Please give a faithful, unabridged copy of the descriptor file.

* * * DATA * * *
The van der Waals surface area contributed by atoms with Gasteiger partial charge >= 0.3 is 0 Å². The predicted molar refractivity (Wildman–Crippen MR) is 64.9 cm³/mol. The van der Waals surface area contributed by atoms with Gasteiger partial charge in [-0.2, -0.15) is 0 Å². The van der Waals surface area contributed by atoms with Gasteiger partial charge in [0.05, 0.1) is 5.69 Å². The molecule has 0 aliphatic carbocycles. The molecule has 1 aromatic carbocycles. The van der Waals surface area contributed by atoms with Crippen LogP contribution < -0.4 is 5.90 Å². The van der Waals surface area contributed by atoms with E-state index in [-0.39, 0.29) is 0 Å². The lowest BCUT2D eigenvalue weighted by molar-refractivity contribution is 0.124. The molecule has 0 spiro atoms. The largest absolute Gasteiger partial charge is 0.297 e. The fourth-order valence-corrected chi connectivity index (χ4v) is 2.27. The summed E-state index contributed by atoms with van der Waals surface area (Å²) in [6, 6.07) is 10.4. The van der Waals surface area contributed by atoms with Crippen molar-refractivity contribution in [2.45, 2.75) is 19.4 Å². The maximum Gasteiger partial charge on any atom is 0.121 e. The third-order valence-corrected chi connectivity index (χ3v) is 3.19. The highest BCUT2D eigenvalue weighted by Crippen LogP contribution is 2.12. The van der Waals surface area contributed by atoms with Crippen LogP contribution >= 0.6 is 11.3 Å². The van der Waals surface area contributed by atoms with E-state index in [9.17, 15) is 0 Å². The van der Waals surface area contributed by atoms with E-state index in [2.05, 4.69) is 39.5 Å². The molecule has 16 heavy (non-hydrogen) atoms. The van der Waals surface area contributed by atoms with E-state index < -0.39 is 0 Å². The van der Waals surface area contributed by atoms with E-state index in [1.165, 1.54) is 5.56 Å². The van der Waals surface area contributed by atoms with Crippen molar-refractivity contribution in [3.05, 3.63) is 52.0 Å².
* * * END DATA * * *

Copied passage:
The van der Waals surface area contributed by atoms with Gasteiger partial charge >= 0.3 is 0 Å². The predicted molar refractivity (Wildman–Crippen MR) is 64.9 cm³/mol. The van der Waals surface area contributed by atoms with Gasteiger partial charge in [-0.2, -0.15) is 0 Å². The van der Waals surface area contributed by atoms with Gasteiger partial charge in [0.05, 0.1) is 5.69 Å². The molecule has 0 aliphatic carbocycles. The molecule has 1 aromatic carbocycles. The van der Waals surface area contributed by atoms with Crippen LogP contribution < -0.4 is 5.90 Å². The van der Waals surface area contributed by atoms with E-state index in [-0.39, 0.29) is 0 Å². The lowest BCUT2D eigenvalue weighted by molar-refractivity contribution is 0.124. The molecule has 0 spiro atoms. The largest absolute Gasteiger partial charge is 0.297 e. The fourth-order valence-corrected chi connectivity index (χ4v) is 2.27. The summed E-state index contributed by atoms with van der Waals surface area (Å²) in [6, 6.07) is 10.4. The van der Waals surface area contributed by atoms with Crippen molar-refractivity contribution in [2.45, 2.75) is 19.4 Å². The maximum Gasteiger partial charge on any atom is 0.121 e. The third-order valence-corrected chi connectivity index (χ3v) is 3.19. The highest BCUT2D eigenvalue weighted by Crippen LogP contribution is 2.12. The van der Waals surface area contributed by atoms with Crippen LogP contribution >= 0.6 is 11.3 Å². The van der Waals surface area contributed by atoms with E-state index in [9.17, 15) is 0 Å². The van der Waals surface area contributed by atoms with E-state index in [2.05, 4.69) is 39.5 Å². The molecule has 16 heavy (non-hydrogen) atoms. The van der Waals surface area contributed by atoms with E-state index < -0.39 is 0 Å². The van der Waals surface area contributed by atoms with E-state index in [1.165, 1.54) is 5.56 Å². The van der Waals surface area contributed by atoms with Crippen molar-refractivity contribution in [3.05, 3.63) is 52.0 Å².